Middle East and North Africa: A very drastic decline

Middle East and North Africa: A very drastic decline

Translations: AR  

Regional analysis by Kinda Hattar, Transparency International

Despite the political changes that shook the Arab region six years ago, the hope for Arab countries to fight corruption and end impunity has not seen any progress yet. On the contrary, the majority of Arab countries have failed to fulfil the will of the people to build democratic systems allowing for greater transparency and accountability.

The failure to fight corruption explains the sharp drop of most of Arab countries in the Corruption Perceptions Index 2016. 90 percent of these have scored below 50, which is a failing grade. The United Arab Emirates and Qatar have managed to remain above the average, in spite of their declined scores.

Five out of the ten most corrupt countries in the world are from the region: Iraq, Libya, Sudan, Yemen and Syria. These countries are also inflicted with political instability, war, internal conflicts and terrorism, stressing the fact that war and conflict fuel corruption and in particular political corruption.

The good

Tunisia is one of the very few countries that slightly improved on the index. The country took some serious anti-corruption steps last year such as passing the Access to Information law, one of the most progressive laws in the region, and adopting a national anti-corruption strategy. In addition, the Anti-Corruption Agency has been empowered to do its job, and there is a good space for civil society to play a role in accountability. The parliament also adopted a Financial Court law, which allows the court to investigate Grand Corruption cases.

Yet Tunisia has still a long road ahead in its fight against corruption. Laws on whistleblower protection, conflict of interests and illicit enrichment policies remain missing. The Tunisian judicial system should also move forward in pending corruption cases, especially those that are ongoing since the revolution six years ago.

The bad

Gulf States have dropped on the index, as ruling families continue to hold power politically and economically, public freedoms are oppressed, and an active independent civil society is absent. The military involvement of these states in regional coalitions has raised the levels of secrecy and ambiguity of public expenditure and state budgets.

Qatar had the sharpest decline in the overall index this year by 10 points. The country has been implicated with FIFA corruption scandals, especially around the votes to host the 2022 World Cup, in addition to human rights violations of migrant workers.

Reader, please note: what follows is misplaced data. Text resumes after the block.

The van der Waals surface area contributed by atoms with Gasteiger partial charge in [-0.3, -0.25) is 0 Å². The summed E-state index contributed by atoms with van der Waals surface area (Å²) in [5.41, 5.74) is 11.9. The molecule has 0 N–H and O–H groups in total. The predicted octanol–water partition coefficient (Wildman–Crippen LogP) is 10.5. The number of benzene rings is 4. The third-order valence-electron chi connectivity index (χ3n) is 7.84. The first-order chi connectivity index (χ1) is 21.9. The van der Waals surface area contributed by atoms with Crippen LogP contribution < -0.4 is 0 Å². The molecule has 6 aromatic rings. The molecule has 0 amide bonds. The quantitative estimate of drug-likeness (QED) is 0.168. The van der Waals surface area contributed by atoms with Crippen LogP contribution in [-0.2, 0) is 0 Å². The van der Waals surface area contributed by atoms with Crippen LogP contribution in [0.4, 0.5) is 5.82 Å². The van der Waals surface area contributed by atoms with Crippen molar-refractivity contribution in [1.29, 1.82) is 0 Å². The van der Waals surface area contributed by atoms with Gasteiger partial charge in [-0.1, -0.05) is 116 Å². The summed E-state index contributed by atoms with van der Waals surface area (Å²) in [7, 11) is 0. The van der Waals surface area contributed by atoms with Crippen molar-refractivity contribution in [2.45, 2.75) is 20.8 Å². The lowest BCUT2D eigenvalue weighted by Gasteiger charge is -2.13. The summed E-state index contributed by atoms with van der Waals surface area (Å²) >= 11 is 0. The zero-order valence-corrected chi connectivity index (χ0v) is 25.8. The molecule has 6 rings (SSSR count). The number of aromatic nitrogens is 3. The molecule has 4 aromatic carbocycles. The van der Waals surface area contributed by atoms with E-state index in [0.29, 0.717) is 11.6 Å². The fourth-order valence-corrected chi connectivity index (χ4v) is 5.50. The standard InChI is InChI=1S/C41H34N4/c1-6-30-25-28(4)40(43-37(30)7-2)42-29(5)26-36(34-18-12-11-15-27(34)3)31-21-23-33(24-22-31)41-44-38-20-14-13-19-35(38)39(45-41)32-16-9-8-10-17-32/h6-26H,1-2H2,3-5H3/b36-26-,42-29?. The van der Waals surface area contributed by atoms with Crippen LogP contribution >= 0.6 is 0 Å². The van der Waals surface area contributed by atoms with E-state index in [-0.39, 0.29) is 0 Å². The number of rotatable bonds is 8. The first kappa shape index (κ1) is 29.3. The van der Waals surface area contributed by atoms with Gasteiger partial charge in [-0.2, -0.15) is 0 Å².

Jordan also dropped below 50 compared with last year, despite the adoption of a new electoral law and integrity law, thus failing to reflect the true efforts of change. Many corruption cases were investigated, but no prosecution has taken place yet. Many reports have shown that investment is also hindered in the country as government fails to address petty forms of corruption such as bribery and nepotism.

Corruption levels in Egypt are still high in the absence of a real political will to fight it. In 2016, the government violated the independence of auditing institutions when the President Al Sisi sacked and sentenced the head of Egypt’s top auditing body, Hisham Geneina, for publicly exposing how much corruption has cost Egypt in the past four years.

What are the challenges and solutions?

In order for Arab countries to improve, they must ensure effective transparent systems that allow for accountability are in place. They must put an end to political corruption in all its forms. Governments should protect freedom of expression and stop persecuting anti-corruption activists, whistleblowers, and civil society organisations. The independence of the judiciary, as well as auditing bodies, must be respected to ensure that the corrupt are prosecuted and stolen assets are returned. All of this cannot be achieved without real and serious political will from governments to follow up on their commitments.

Image: Creative Commons / Flickr / Gigi Ibrahim

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